It was a newsmaking week for women in President Trump’s orbit. On Thursday, the Office of Special Counsel recommended removing White House counselor Kellyanne Conway from federal office. The report, submitted to Trump, said Conway violated the Hatch Act, which bars federal employees from engaging in political activity. Trump also announced via Twitter that White House press secretary Sarah Huckabee Sanders will be leaving at the end of the month. He did not name a replacement.

Meanwhile, Hope Hicks, a top aide to the president during his 2016 campaign, reportedly will testify before the House Judiciary Committee on Wednesday. The committee is investigating whether Trump obstructed the special counsel’s probe into Russian election interference. But it’s unclear whether Hicks will answer any of the panel’s questions. Earlier this month, the White House instructed her not to cooperate with a congressional subpoena for related documents.

Yesterday, on Father’s Day, fathers and daughters celebrated their special bond. But Lily staff writer Caroline Kitchener wanted to know: Why do we have so many specific rituals for fathers and daughters — such as father-daughter dances and speeches at weddings — but not for mothers and daughters?

Many of the rituals have been seen as unnecessary for mothers, who historically spent much more time with children, according to experts. But that’s changing now. Millennial dads are spending more than double the amount of time dads spent with kids in 1965, rendering the old father-daughter traditions outdated. Some experts argue that maintaining these traditions, such as the father-daughter dance, can actually end up entrenching stereotypes. They “reinforce the concept that the father is nothing but a sidekick,” one professor told Kitchener. Read the full piece here.


• The U.S. women’s soccer team made history in its opening game against Thailand by scoring 13 goals — the most ever in a World Cup game for men or women. Following controversy over the high-scoring game, some pointed out how criticism of the team was sexist. Stay up to date with Women’s World Cup news and matches here.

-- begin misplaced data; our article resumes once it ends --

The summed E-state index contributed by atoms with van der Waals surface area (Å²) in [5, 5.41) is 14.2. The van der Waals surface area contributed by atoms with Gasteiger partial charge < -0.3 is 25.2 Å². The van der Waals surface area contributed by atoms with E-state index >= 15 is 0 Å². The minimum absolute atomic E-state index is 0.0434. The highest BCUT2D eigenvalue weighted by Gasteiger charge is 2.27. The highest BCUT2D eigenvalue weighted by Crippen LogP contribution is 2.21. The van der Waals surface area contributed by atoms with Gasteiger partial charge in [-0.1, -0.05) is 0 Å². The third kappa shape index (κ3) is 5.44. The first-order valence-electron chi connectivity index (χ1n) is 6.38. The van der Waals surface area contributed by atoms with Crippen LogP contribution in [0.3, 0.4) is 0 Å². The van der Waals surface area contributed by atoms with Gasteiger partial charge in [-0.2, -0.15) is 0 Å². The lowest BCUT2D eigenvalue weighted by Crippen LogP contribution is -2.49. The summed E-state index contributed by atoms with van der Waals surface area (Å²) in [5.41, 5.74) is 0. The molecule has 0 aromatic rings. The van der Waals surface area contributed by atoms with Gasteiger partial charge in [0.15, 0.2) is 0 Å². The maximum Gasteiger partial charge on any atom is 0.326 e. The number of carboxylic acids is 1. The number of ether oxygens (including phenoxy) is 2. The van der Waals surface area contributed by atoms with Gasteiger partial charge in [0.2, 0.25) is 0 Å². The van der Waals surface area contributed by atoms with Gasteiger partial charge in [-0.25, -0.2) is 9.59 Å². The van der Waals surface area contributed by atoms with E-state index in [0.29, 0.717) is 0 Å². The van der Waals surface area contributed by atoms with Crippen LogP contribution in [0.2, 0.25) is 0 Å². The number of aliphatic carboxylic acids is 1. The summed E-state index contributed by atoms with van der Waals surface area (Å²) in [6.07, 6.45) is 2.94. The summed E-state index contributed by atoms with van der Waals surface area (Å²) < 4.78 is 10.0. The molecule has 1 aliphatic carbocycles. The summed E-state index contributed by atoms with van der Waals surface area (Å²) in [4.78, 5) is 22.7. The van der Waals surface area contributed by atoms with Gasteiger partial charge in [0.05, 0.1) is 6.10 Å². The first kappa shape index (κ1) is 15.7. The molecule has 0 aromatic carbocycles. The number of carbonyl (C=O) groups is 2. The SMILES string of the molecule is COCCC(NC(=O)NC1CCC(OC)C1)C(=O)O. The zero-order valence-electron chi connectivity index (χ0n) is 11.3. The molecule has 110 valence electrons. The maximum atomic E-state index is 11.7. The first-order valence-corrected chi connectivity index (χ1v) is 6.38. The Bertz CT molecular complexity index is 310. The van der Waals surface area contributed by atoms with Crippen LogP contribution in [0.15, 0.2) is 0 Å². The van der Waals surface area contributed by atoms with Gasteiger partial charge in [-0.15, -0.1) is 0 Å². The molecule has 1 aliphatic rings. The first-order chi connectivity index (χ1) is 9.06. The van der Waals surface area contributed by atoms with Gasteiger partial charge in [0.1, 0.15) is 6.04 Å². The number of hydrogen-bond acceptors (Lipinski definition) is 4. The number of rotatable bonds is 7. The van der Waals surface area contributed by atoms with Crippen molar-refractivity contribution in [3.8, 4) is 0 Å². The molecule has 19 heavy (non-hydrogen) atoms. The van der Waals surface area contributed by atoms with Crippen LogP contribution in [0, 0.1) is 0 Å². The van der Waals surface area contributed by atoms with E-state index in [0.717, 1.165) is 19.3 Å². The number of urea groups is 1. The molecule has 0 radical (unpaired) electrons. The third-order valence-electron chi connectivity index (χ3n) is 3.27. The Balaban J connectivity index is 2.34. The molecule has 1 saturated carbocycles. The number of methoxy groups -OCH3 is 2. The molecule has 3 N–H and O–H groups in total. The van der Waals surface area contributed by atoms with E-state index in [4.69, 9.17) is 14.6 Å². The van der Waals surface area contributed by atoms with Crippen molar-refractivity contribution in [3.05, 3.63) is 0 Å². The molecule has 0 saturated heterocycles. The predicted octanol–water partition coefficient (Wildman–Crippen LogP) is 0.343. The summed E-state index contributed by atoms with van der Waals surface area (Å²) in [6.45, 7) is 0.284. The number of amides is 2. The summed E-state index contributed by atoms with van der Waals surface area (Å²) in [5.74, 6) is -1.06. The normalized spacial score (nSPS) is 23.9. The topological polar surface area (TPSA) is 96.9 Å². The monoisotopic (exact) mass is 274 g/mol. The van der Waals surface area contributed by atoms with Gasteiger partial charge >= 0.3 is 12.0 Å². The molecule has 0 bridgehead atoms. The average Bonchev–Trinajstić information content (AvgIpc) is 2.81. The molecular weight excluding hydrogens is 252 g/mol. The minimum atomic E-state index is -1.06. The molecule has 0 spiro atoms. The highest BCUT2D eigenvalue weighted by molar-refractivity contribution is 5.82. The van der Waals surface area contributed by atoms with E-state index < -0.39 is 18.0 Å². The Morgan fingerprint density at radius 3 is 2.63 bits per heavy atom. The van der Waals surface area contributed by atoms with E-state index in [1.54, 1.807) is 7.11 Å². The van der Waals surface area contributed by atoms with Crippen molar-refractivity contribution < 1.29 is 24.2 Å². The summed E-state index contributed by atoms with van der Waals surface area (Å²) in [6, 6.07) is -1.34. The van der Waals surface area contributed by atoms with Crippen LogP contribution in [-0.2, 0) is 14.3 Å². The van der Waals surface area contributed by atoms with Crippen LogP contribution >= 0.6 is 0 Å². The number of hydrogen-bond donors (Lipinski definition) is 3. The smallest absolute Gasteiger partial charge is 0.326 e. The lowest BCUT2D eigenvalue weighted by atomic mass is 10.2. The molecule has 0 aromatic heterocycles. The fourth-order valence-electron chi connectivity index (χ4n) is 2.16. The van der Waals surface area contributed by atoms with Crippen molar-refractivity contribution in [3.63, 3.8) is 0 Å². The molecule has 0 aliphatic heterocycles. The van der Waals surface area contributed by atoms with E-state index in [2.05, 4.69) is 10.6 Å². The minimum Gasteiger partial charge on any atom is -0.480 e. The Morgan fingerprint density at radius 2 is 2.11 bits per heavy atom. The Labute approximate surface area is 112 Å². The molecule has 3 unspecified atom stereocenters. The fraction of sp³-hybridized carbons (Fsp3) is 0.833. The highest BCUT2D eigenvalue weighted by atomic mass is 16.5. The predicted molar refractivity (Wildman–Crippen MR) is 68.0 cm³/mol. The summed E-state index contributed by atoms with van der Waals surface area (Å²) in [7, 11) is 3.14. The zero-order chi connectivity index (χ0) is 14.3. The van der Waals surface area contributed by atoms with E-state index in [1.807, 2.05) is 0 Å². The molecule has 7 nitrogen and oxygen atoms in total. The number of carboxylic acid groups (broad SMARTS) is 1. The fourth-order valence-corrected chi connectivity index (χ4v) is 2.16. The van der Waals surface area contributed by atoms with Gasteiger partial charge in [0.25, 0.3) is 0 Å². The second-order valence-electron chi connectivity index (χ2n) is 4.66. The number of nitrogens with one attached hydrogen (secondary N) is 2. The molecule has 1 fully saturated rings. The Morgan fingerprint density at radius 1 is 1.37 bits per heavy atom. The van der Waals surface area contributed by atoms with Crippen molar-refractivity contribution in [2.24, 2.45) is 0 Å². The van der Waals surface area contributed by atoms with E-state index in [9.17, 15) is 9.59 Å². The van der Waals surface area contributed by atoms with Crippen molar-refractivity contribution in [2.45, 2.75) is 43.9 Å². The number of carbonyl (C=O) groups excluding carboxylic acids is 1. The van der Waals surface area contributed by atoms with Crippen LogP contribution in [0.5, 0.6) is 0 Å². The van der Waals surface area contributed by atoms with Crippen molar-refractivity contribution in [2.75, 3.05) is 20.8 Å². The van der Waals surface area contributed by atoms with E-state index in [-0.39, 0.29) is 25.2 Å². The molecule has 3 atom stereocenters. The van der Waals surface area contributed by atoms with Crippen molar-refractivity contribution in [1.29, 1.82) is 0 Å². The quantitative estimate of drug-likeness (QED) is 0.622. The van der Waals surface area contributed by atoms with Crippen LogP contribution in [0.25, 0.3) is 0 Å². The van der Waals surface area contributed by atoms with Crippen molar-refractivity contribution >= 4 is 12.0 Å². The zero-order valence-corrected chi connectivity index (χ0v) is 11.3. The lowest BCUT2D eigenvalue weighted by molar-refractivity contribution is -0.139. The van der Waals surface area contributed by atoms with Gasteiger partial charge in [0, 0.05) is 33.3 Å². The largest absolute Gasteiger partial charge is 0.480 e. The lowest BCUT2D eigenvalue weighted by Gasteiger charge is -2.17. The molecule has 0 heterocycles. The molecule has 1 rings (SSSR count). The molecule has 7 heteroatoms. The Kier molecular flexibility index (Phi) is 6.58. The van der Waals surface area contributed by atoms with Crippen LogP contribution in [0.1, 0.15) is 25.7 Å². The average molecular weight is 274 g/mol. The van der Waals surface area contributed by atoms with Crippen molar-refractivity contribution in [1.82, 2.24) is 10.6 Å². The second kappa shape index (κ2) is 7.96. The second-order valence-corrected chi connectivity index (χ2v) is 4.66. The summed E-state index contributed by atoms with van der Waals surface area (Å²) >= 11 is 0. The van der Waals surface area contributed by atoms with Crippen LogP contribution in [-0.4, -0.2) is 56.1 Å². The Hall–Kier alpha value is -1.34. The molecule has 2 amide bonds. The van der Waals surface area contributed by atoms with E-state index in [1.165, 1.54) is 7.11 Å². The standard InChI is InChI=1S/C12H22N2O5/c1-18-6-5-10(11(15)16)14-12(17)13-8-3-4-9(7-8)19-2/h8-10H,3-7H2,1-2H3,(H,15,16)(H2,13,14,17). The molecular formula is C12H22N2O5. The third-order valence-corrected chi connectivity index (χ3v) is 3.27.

• A BuzzFeed News journalist investigated whether two women had been Photoshopped into a photo of a tech summit hosted by fashion designer Brunello Cucinelli in Italy. Cucinelli’s publicists confirmed that the two female CEOs had been present at the summit that weekend, but had missed the group shot, so their photos were separately taken and added in.

• France’s prime minister announced that the government intends to lift a ban that does not allow single women or lesbian couples to access medically assisted reproduction, including in vitro fertilization and sperm donation.

• New York lawmakers introduced a bill that seeks to decriminalize prostitution. New York would be the first state to decriminalize both the selling and buying of sex, but the bill’s passage seems unlikely. Separately, New York City allocated $250,000 to help women who travel from other states to obtain abortions. City officials said that the money would allow about 500 women to get abortions.

(Chris Pizzello/AP/Lily illustration)
(Chris Pizzello/AP/Lily illustration)

In an interview with Out magazine, Jonathan Van Ness, the hair and makeup expert on Netflix’s “Queer Eye,” described himself as “nonbinary” and “gender nonconforming.” While he does not identify as a “man,” he said he prefers he/him pronouns. Van Ness, who announced that he is partnering with the nail polish brand Essie as its first non-woman brand ambassador, shared the interview on Instagram, writing, “I’ve been thinking about this a lot lately.” In the interview, he explains that “some days I feel like a man, but then other days I feel like a woman.” He also said he wants to break down stereotypes of the gender binary. “Any way I can let little boys and little girls know that they can express themselves and they can like be — like, making iconic partnerships with brands like Essie no matter how they present is really important and exciting.”

—Claire Breen, Lily multiplatform editor

I love dogs and I’ve wanted one of my own for a long time. Problem is, work and life take a lot of my time right now — caring for a furry friend full time would be a lot of work on top of my other responsibilities. Rover, available on iOS and Android, offers me a nice in-between. I can choose to walk dogs, host dogs at my own home or check on dogs at their homes. Whatever amount of dog love I’m in need of is entirely up to me. Plus, I get paid for it. Win-win.—Ross May, Lily art director